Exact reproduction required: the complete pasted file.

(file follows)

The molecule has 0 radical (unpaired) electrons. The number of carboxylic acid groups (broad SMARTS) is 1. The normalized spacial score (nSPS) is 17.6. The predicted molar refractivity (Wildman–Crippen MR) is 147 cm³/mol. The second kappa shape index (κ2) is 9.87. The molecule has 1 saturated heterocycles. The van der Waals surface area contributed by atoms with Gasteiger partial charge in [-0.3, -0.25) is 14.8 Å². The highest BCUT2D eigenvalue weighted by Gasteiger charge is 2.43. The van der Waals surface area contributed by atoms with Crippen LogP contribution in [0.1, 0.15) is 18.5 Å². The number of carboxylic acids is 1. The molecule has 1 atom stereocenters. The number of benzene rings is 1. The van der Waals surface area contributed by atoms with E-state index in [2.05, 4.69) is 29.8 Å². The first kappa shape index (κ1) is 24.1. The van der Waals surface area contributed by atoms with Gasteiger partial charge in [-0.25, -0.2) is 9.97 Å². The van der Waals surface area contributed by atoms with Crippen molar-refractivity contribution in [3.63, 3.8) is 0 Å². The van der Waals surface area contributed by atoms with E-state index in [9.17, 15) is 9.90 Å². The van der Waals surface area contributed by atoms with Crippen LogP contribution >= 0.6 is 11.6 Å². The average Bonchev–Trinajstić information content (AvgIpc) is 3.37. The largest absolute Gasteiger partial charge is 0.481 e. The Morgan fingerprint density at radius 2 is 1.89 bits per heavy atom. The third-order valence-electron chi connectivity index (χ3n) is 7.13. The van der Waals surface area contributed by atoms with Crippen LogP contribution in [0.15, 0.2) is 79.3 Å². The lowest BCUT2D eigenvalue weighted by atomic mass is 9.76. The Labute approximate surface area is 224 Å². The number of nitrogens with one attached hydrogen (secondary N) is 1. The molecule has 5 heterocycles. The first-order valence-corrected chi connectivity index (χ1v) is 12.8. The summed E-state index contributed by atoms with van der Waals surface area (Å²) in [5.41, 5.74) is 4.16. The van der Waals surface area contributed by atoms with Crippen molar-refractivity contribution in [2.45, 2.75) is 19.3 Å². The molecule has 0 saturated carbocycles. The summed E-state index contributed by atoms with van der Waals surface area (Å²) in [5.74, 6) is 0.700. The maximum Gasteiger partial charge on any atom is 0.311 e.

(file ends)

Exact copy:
The molecule has 0 radical (unpaired) electrons. The number of carboxylic acid groups (broad SMARTS) is 1. The normalized spacial score (nSPS) is 17.6. The predicted molar refractivity (Wildman–Crippen MR) is 147 cm³/mol. The second kappa shape index (κ2) is 9.87. The molecule has 1 saturated heterocycles. The van der Waals surface area contributed by atoms with Gasteiger partial charge in [-0.3, -0.25) is 14.8 Å². The highest BCUT2D eigenvalue weighted by Gasteiger charge is 2.43. The van der Waals surface area contributed by atoms with Crippen LogP contribution in [0.1, 0.15) is 18.5 Å². The number of carboxylic acids is 1. The molecule has 1 atom stereocenters. The number of benzene rings is 1. The van der Waals surface area contributed by atoms with E-state index in [2.05, 4.69) is 29.8 Å². The first kappa shape index (κ1) is 24.1. The van der Waals surface area contributed by atoms with Gasteiger partial charge in [-0.25, -0.2) is 9.97 Å². The van der Waals surface area contributed by atoms with Crippen molar-refractivity contribution in [3.63, 3.8) is 0 Å². The van der Waals surface area contributed by atoms with E-state index in [9.17, 15) is 9.90 Å². The van der Waals surface area contributed by atoms with Crippen LogP contribution >= 0.6 is 11.6 Å². The average Bonchev–Trinajstić information content (AvgIpc) is 3.37. The largest absolute Gasteiger partial charge is 0.481 e. The Morgan fingerprint density at radius 2 is 1.89 bits per heavy atom. The third-order valence-electron chi connectivity index (χ3n) is 7.13. The van der Waals surface area contributed by atoms with Crippen LogP contribution in [0.15, 0.2) is 79.3 Å². The lowest BCUT2D eigenvalue weighted by atomic mass is 9.76. The Labute approximate surface area is 224 Å². The number of nitrogens with one attached hydrogen (secondary N) is 1. The molecule has 5 heterocycles. The first-order valence-corrected chi connectivity index (χ1v) is 12.8. The summed E-state index contributed by atoms with van der Waals surface area (Å²) in [5.41, 5.74) is 4.16. The van der Waals surface area contributed by atoms with Crippen molar-refractivity contribution in [2.45, 2.75) is 19.3 Å². The molecule has 0 saturated carbocycles. The summed E-state index contributed by atoms with van der Waals surface area (Å²) in [5.74, 6) is 0.700. The maximum Gasteiger partial charge on any atom is 0.311 e.